Kevin C. Welch, MD
Epiphora, or excessive tearing, is defined as the overflow of tears from one or both eyes. Epiphora can occur continuously (be present all the time), or it can occur intermittently (be present only sometimes). Epiphora is subdivided into two main categories: overproduction of tears or inadequate drainage of tears. In this article, we will be discussing inadequate drainage as a cause of epiphora.
The lacrimal apparatus (the part of your body that creates tears and transmits them to the nose) is a complex system of ducts and sacs that begins at the outer corner of your eyes in the lacrimal gland. This is the gland that produces tears. Tears then wash across the surface of the eye from the outer to inner corner, protecting, moistening and cleaning the outer layer of the eye. The upper and lower eyelids each contain a single opening near the nasal bridge. These openings are slightly raised on mounds called puncta. Each punctum drains tears into a tubular structure called the canaliculus. There is an upper (superior) and lower (inferior) canaliculus. Each of these small tubes brings the tears toward the nose until both tubes join to form one tube, the common canaliculus. Within the common canaliculus are tears from the superior and inferior canaliculus. The common canaliculus delivers tears to the lacrimal sac, which rests underneath the inner corner of the eye near the nose. The lacrimal duct, a tubular structure leading into the nose itself, drains tears from the lacrimal sac. Tears enter the nasal cavity through an opening near the bottom of the nasal cavity
known as Hasner's valve.
It is in the area from the lacrimal sac through the nasolacrimal duct where obstruction can occur.
Nasolacrimal duct obstruction is classified as primary or acquired. Primary nasolacrimal duct obstruction is the result of an unknown cause and results in either functional or physical obstruction of the drainage pathway. In acquired nasolacrimal duct obstruction, blockage can be caused by infection, inflammatory disorders, trauma (e.g., facial fractures), or surgery (e.g., sinus surgery, head and neck cancer surgery).
Primary nasolacrimal duct obstruction typically occurs in middle-aged individuals. There are various proposed causes, some of which include changes in hormone levels and osteoporosis.
Many forms of bacteria and other microorganisms can cause infection and inflammation of the nasolacrimal duct and lacrimal apparatus. When infection and inflammation occur, scarring may result, and this can either narrow or completely block the nasolacrimal duct.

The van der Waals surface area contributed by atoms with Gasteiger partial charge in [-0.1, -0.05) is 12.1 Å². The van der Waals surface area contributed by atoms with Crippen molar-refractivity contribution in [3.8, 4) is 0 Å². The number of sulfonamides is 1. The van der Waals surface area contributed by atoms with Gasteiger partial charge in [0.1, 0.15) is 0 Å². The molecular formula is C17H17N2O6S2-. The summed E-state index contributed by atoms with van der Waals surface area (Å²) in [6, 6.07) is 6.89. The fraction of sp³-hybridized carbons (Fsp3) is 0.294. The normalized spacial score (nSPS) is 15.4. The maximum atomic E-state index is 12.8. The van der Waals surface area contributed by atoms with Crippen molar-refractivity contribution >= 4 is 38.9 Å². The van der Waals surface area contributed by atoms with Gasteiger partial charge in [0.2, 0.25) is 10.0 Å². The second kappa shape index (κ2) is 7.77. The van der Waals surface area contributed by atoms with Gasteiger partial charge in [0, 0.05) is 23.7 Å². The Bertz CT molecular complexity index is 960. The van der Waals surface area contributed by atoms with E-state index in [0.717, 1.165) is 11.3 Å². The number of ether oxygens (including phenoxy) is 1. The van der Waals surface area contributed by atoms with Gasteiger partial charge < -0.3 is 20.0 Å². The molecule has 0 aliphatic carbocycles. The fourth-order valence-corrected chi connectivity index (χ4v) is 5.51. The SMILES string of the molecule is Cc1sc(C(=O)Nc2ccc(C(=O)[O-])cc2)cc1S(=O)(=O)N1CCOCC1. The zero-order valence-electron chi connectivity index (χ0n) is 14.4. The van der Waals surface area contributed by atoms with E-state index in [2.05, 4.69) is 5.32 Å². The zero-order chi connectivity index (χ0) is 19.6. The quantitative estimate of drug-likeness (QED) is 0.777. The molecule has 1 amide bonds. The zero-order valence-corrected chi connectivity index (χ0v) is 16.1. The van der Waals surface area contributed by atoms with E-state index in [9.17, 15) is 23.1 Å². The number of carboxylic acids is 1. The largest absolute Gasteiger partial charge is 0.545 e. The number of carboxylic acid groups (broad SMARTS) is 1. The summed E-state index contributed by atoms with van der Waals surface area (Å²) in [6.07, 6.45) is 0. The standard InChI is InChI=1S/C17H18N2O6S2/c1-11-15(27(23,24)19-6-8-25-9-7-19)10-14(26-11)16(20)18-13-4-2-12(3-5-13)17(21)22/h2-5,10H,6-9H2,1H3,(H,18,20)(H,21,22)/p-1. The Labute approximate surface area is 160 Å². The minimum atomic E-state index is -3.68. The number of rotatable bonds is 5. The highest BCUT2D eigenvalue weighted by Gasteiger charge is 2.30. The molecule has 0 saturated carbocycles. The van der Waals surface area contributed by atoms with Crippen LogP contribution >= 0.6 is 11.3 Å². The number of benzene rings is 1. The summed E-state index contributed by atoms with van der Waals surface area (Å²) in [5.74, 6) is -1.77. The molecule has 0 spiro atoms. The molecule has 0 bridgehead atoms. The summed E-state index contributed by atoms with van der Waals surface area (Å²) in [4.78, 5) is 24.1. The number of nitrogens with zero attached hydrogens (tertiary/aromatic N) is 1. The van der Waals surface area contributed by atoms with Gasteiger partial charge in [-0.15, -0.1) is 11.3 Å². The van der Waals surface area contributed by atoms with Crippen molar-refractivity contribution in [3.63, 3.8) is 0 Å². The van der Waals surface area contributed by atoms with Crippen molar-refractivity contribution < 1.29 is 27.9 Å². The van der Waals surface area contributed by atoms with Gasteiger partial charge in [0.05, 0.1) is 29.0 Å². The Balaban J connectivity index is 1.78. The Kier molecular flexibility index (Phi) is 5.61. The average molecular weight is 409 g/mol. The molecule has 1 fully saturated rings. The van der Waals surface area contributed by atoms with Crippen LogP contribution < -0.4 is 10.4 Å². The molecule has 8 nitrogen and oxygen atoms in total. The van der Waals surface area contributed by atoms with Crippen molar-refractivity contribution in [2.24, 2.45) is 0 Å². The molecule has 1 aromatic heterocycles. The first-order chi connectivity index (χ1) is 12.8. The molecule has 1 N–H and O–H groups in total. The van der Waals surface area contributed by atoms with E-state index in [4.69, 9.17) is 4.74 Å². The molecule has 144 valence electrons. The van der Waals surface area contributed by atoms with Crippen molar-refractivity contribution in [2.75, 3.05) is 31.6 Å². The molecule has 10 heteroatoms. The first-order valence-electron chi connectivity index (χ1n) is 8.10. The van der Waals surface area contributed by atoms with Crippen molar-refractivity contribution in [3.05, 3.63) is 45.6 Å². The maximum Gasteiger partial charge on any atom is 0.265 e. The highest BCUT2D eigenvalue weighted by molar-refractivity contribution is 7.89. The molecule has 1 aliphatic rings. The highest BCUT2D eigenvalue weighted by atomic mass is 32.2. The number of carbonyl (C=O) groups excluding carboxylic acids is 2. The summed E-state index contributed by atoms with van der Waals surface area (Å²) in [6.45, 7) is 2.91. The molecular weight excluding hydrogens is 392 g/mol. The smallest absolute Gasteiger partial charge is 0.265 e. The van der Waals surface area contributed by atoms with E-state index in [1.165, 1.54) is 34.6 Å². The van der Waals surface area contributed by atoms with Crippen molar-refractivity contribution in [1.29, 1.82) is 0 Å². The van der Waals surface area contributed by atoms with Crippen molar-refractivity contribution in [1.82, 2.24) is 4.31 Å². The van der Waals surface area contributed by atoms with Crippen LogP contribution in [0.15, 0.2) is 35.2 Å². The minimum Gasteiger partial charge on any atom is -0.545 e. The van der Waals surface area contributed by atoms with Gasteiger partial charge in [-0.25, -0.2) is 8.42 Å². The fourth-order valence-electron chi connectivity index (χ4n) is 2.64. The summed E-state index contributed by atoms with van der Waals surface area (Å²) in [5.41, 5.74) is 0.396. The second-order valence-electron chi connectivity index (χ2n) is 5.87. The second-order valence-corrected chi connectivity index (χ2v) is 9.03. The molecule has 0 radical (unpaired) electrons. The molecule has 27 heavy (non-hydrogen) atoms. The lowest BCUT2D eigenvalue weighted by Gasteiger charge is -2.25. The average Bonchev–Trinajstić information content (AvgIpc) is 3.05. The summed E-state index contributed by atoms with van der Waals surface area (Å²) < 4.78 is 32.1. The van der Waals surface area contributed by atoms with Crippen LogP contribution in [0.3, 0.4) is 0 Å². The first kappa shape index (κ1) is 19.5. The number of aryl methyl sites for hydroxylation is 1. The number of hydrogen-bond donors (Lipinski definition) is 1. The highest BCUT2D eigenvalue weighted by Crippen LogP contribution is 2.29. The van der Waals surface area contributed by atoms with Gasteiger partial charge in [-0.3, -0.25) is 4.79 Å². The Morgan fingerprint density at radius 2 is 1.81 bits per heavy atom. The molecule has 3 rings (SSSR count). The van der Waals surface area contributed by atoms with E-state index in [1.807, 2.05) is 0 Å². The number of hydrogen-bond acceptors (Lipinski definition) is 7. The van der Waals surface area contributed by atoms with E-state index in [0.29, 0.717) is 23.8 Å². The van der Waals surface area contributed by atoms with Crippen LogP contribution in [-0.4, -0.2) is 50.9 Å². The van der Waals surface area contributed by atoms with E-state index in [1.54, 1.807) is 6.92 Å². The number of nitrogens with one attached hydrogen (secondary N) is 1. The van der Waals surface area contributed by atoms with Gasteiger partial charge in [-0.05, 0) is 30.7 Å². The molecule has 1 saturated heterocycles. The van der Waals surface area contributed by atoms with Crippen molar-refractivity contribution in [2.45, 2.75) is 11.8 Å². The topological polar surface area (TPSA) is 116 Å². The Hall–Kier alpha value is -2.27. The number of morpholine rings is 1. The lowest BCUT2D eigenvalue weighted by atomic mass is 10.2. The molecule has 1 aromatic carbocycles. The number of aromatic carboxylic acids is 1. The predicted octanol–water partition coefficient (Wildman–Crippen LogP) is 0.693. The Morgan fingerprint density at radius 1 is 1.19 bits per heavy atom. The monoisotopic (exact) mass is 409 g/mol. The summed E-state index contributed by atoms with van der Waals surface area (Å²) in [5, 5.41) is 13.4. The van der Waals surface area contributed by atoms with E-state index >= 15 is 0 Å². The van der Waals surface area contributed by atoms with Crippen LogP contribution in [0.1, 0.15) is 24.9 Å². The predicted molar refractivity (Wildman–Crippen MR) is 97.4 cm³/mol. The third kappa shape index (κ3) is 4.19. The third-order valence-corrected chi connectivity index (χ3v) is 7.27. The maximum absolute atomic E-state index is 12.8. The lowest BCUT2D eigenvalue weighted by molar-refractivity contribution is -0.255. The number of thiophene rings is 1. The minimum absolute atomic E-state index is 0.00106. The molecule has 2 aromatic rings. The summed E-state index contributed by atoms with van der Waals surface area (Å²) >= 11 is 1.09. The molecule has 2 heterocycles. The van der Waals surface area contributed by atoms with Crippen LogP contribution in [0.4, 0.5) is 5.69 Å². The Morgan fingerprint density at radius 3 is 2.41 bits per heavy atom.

Autoimmune diseases, such as vasculitis, can cause severe inflammation of the nasolacrimal duct, and this also can result in narrowing or obstruction (blockage) of the nasolacrimal duct even in the absence of infection.
Facial trauma can cause disruption of the lacrimal apparatus by either causing scarring within the system or by cutting or tearing the nasolacrimal duct. Injury to the puncta and canaliculi can occur during facial surgery to correct facial trauma deformities as well.
Lastly, injury to the nasolacrimal duct can occur during various endoscopic sinus surgery
procedures. Many times this is recognized at the time of surgery and can be repaired by performing a DCR
Patients typically present with a primary complaint of too much tearing. Most frequently, this tearing is clear in nature. However, some patients complain of too much mucus discharge from the eye as well. Some patients report periodic infection of the region between the eye and the nose; this is known as dacryocystitis.
It is important to tell your physician if you have recently undergone surgery, such as sinus surgery, or have had recent trauma to your face, as these are most likely to be the causes. Recent colds
or sinus infections
are also important.Your physician should also know if you are using any eye medications or have any other body-wide symptoms if there are no easy-to-explain circumstances leading up to the drainage.
An examination of the eyes in patients who have epiphora (excessive tearing) most often reveals either overflow of tears down the cheek or an excessive build up of tears along the lower lid. In patients who have dacryocystitis, the region between the eye and the nose can be tender, and pressure exerted on this area often reveals the flow of pus or mucus into the eye.
A number of studies may be performed by your rhinologist to understand the nature of the obstruction. A thin strip containing fluorescein (a fluorescent dye) can be placed at the corner of the eye. When this orange filter paper mixes with tears, it turns bright green. After a few minutes, it should be observable in the nasal cavity with nasal endoscopy or by blowing your nose on to tissue paper. If it is not, your doctor may try to gently open the puncta and inject saline or fluorescein-stained saline into the lacrimal system to see if it enters the nasal cavity. Lastly, an x-ray, otherwise known as a dacryocystogram, may be performed to determine where the obstruction is located.
The treatment of epiphora due to nasolacrimal duct obstruction
is discussed in the surgery section of the Patient Education Website.
Epiphora due to nasolacrimal duct obstruction can be a significant problem for patients. If you have excessive tearing, a simple procedure known as a DCR
may permanently relieve your problem with tearing. You can discuss your situation with a rhinologist to determine if you are a candidate for this simple procedure.